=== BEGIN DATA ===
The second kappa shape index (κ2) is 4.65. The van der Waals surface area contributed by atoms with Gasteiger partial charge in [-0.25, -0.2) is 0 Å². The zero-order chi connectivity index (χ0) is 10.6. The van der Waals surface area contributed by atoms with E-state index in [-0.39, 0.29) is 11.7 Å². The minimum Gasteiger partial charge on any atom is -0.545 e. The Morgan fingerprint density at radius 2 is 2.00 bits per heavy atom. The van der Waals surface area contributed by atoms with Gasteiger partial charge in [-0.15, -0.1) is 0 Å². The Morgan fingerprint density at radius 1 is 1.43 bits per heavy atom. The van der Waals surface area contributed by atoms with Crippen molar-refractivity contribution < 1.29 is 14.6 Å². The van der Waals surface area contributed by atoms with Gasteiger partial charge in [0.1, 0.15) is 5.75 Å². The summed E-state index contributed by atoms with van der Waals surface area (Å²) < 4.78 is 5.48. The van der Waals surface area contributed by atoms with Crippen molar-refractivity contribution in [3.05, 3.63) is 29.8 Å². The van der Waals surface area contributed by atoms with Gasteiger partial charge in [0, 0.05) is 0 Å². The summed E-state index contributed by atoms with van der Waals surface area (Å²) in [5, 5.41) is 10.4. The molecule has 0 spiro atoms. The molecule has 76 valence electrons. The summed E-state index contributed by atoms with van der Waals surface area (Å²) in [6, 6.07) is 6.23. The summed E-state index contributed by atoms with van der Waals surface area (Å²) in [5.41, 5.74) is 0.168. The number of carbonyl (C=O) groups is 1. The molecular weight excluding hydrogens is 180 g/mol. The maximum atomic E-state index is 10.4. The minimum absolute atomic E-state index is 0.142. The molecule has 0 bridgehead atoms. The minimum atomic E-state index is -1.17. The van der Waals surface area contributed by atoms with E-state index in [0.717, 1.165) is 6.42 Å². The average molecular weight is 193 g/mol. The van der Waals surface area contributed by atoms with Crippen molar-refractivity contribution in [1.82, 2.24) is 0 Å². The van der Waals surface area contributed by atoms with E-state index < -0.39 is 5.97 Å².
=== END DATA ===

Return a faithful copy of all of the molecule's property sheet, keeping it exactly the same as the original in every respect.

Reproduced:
The second kappa shape index (κ2) is 4.65. The van der Waals surface area contributed by atoms with Gasteiger partial charge in [-0.25, -0.2) is 0 Å². The zero-order chi connectivity index (χ0) is 10.6. The van der Waals surface area contributed by atoms with E-state index in [-0.39, 0.29) is 11.7 Å². The minimum Gasteiger partial charge on any atom is -0.545 e. The Morgan fingerprint density at radius 2 is 2.00 bits per heavy atom. The van der Waals surface area contributed by atoms with Gasteiger partial charge in [-0.15, -0.1) is 0 Å². The Morgan fingerprint density at radius 1 is 1.43 bits per heavy atom. The van der Waals surface area contributed by atoms with Crippen molar-refractivity contribution < 1.29 is 14.6 Å². The van der Waals surface area contributed by atoms with Gasteiger partial charge in [0.1, 0.15) is 5.75 Å². The summed E-state index contributed by atoms with van der Waals surface area (Å²) < 4.78 is 5.48. The van der Waals surface area contributed by atoms with Crippen molar-refractivity contribution in [3.05, 3.63) is 29.8 Å². The van der Waals surface area contributed by atoms with Gasteiger partial charge in [0, 0.05) is 0 Å². The summed E-state index contributed by atoms with van der Waals surface area (Å²) in [5, 5.41) is 10.4. The molecule has 0 spiro atoms. The molecule has 76 valence electrons. The summed E-state index contributed by atoms with van der Waals surface area (Å²) in [6, 6.07) is 6.23. The summed E-state index contributed by atoms with van der Waals surface area (Å²) in [5.41, 5.74) is 0.168. The number of carbonyl (C=O) groups is 1. The molecular weight excluding hydrogens is 180 g/mol. The maximum atomic E-state index is 10.4. The minimum absolute atomic E-state index is 0.142. The molecule has 0 bridgehead atoms. The minimum atomic E-state index is -1.17. The van der Waals surface area contributed by atoms with E-state index in [0.717, 1.165) is 6.42 Å². The average molecular weight is 193 g/mol. The van der Waals surface area contributed by atoms with Crippen molar-refractivity contribution in [1.82, 2.24) is 0 Å². The van der Waals surface area contributed by atoms with E-state index < -0.39 is 5.97 Å².